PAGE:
Clinical Impact Statement: This article discusses the challenges that clinicians-in-training face in the development of their professional identities as advocates. Current graduate students outline their approach to advocacy and their plan for facilitating this process for their current peers and future colleagues.
Advocacy and clinical psychology are inseparable. All good psychologists advocate for their clients’ overall well-being, effective treatment, and access to needed resources. Given that larger societal issues impact the mental health of the individual, it is important that this advocacy role generalizes beyond our therapy offices. Clients enter therapy shouldering an enormous load of struggles related to systemic issues. Many therapists consider “unpacking” these experiences to be reparative for our clients. Why isolate our ability to help lighten these loads to the confines of the therapy room? It is our opinion that we fail to address the systems of oppression that our clients face across all of their identities by exclusively interacting with them directly. This is a disservice to our clients and our professional community. As students at the University of Denver’s (DU) Graduate School of Professional Psychology (GSPP), we are also well aware of the barriers that students face when trying to connect with those who are involved in social justice and advocacy work around our campus and the greater community. We humbly aim to challenge some of these barriers.
Step 1: Recognizing the Barriers
Clinical psychology graduate students at DU are disconnected from the campus-at-large. If you were to select a student walking around the campus at random and ask, “Where is the Graduate School of Professional Psychology?,” you might meet a confused expression. In the unlikely event that you were directed to the correct building, you would encounter a street brimming with cars parked bumper-to-bumper. A flustered-looking trainee may rush into the double doors after illegally parking in a neighboring apartment parking lot, and crossing their fingers. Similarly, if you were to ask any of the graduate students milling around GSPP about how to navigate the remainder of the DU campus, you would find they rarely consider that other buildings exist beyond their four walls.
As students, our weeks tend to be consumed by driving to and from the same three places: home, school, and practicum. The way we remain connected to extracurricular advocacy work is through sporadic emails. We spend the first few weeks of our graduate program reading every email we receive, attentively. Quickly, we learn to decipher which sender’s emails are urgent and whose require a quick “mark-as-read” in order to make room for more. It can be difficult to take our advocacy work beyond the realms of individual treatment and into the world at large when those opportunities are collecting dust at the bottom of our inboxes. We seem to regard advocacy in the same way that many voters treat political issues. We are aware that we should be more informed and involved, but we are busy, and doing so feels daunting and tedious.
Step 2: Bridging the Gap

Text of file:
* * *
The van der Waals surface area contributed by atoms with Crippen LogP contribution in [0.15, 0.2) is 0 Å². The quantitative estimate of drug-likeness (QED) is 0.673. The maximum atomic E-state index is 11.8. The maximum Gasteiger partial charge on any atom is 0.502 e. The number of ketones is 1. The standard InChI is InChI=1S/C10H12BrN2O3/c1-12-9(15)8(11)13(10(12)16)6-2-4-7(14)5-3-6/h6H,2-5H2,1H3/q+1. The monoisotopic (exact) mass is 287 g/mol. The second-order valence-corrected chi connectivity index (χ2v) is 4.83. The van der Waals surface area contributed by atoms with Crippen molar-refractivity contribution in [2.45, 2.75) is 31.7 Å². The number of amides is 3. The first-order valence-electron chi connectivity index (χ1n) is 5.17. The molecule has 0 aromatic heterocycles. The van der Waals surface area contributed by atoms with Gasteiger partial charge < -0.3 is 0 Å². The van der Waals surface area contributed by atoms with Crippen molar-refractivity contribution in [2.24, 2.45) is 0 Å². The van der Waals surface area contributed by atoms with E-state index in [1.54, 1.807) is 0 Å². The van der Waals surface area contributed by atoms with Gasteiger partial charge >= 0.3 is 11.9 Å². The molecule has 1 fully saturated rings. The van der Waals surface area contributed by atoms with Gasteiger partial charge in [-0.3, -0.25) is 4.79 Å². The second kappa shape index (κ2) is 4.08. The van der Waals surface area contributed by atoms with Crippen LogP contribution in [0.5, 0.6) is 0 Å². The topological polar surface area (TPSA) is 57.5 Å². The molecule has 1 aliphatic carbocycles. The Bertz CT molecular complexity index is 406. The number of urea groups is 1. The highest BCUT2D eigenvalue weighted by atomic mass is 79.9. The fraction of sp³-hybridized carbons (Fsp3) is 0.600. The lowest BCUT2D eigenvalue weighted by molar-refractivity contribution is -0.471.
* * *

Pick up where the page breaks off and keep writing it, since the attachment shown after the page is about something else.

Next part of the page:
We recognized that motivating busy students to participate in events of which they are unaware, on a campus in which they feel geographically isolated, was going to be a significant challenge. Thus, we appealed to the Dean and Directors of our program to support our creation of a concise and easily accessible platform to share resources and opportunities for community engagement. Our first approach was to streamline the information channels by creating a single platform with a selection of events happening on campus and in the community. We named this platform The Advocate. Our mission was to promote collaborative engagement in the community through activism, advocacy, and volunteer work. We have distributed an issue on the first of each month, to ensure that distribution was predictable but not excessively frequent. A monthly “Advocate Award” was included in order to celebrate students who moved social justice to the top of their to-do lists. This peer nomination process recognizes students for their work in the community and highlights that being a student advocate is both possible and worth applauding. Because delving into advocacy can be a scary leap for a student, we wanted to take some of the guesswork and anxious hesitation out of the equation. Students may wonder where to start and who will be joining. In addition to the monthly email distribution, our aim is to facilitate other student connections through social media. By creating groups for students, mentors, and faculty to mark their plans to attend certain events, we hope to help to answer the where and who for students.
Step 3: Maintenance and Growth
Advocacy is an ongoing process that evolves along with the evolution of our roles in the field of psychology. As the four of us inch closer to graduation, our sincerest wish is that this platform and the momentum it has created live on after us. We are all passionate about issues of multiculturalism and marginalization based on the various identities we and our loved ones carry. We each grew tired of sitting in class lamenting the terrible realities that our clients face in the world and feeling that our hands were tied. This project was born out of a desire to channel that frustration and hopelessness into positive action. In this vein, we consider addressing social injustices to be good self-care. The support of our professors and program made The Advocate a reality. However, the four of us do not consider ourselves particularly special. Any like-minded graduate students can mirror what we built at The Advocate, and we hope they do.
Cite This Article
Oduleye, N., Knauf, C., McGregor, S., & Slay, B. (2019). The advocate: Building a bridge between self-care and advocacy. Psychotherapy Bulletin, 54(1), 15-16.